How can I make sure my investment has a positive cash flow?

There are a lot of opinions about how to grow your investments. Some say it’s always best to use bank leverage to finance an investment. Others recommend buying real estate yourself in cash, letting professionals do it for you, or diversifying your portfolio to minimise risks and so on. The truth is, you can argue about methodology, but you can’t argue with math. So it’s important to do the numbers and figure out how to receive the best possible positive cash flow from your investment without taking too much risk.

Take all the cash flow risks into consideration

You need to take various risk assertions into consideration. What happens if the economy goes south? After all, you are making a long-term investment, so you have to consider the different possibilities of economic developments. Also, what happens if there is a market correction for the next 3 years? Will you survive with a heavy mortgage? All the cash flow scenarios above entail risks, and each has its own profitability and silver lining.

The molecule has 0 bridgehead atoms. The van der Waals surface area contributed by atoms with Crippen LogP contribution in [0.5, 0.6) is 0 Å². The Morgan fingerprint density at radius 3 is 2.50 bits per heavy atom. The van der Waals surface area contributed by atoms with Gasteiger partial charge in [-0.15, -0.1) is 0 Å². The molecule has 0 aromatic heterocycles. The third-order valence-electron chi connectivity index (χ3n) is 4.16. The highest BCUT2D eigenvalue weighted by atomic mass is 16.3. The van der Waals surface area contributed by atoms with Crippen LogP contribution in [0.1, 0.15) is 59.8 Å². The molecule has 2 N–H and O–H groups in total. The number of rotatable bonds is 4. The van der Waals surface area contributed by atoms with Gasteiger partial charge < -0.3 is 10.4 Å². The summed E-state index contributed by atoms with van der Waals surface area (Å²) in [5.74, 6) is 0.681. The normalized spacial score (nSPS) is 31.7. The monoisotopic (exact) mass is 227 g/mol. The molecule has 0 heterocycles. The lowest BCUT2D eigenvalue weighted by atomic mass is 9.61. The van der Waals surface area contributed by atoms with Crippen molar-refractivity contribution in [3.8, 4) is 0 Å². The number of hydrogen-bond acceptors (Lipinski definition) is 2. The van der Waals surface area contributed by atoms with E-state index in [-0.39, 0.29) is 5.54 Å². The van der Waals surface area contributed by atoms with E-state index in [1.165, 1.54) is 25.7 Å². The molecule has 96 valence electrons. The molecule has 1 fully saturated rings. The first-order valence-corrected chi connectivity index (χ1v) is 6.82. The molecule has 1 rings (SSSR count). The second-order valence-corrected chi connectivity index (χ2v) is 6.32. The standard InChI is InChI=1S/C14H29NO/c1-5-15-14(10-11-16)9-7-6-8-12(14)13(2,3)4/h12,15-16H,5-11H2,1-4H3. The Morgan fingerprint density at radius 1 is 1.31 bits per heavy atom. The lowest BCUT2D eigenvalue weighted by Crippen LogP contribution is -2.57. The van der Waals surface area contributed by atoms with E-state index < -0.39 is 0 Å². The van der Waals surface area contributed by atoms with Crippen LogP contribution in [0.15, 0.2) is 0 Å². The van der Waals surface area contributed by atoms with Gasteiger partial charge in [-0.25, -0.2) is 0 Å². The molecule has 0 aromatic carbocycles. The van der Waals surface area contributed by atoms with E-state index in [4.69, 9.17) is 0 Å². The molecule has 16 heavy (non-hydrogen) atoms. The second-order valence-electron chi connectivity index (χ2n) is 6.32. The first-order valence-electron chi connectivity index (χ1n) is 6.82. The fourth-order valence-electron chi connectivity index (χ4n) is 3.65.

So what’s the conclusion?

If you are looking for a stable regular or even passive income you should be very cautious with loan financing because this will incur added mortgage expenses. Financing a real estate investment with a loan can give you a better return in the long run, but the price you pay is the loss of monthly passive income. Going for the maximisation of equity using bank leverage and other financial instruments, you should be well aware of the risks you are taking. This can lead to an increase in income, but it is also what has lead a lot of famous people to go bankrupt: Trump Entertainment Resorts, General Growth Properties, etc.

Reinvest24 takes its investments very seriously and we evaluate risks and different development scenarios very carefully. Our goal is to maximise the income from real estate investments without taking too much risk and potentially exposing our investors to negative scenarios. Keeping a healthy, positive monthly cash flow from a property is what will really generate real profit over time. This is especially true when dealing with property that is owned for a long-term period.  

Check out our new investment opportunitieswhich include both monthly rental income and capital growth with a 14.6% AAR.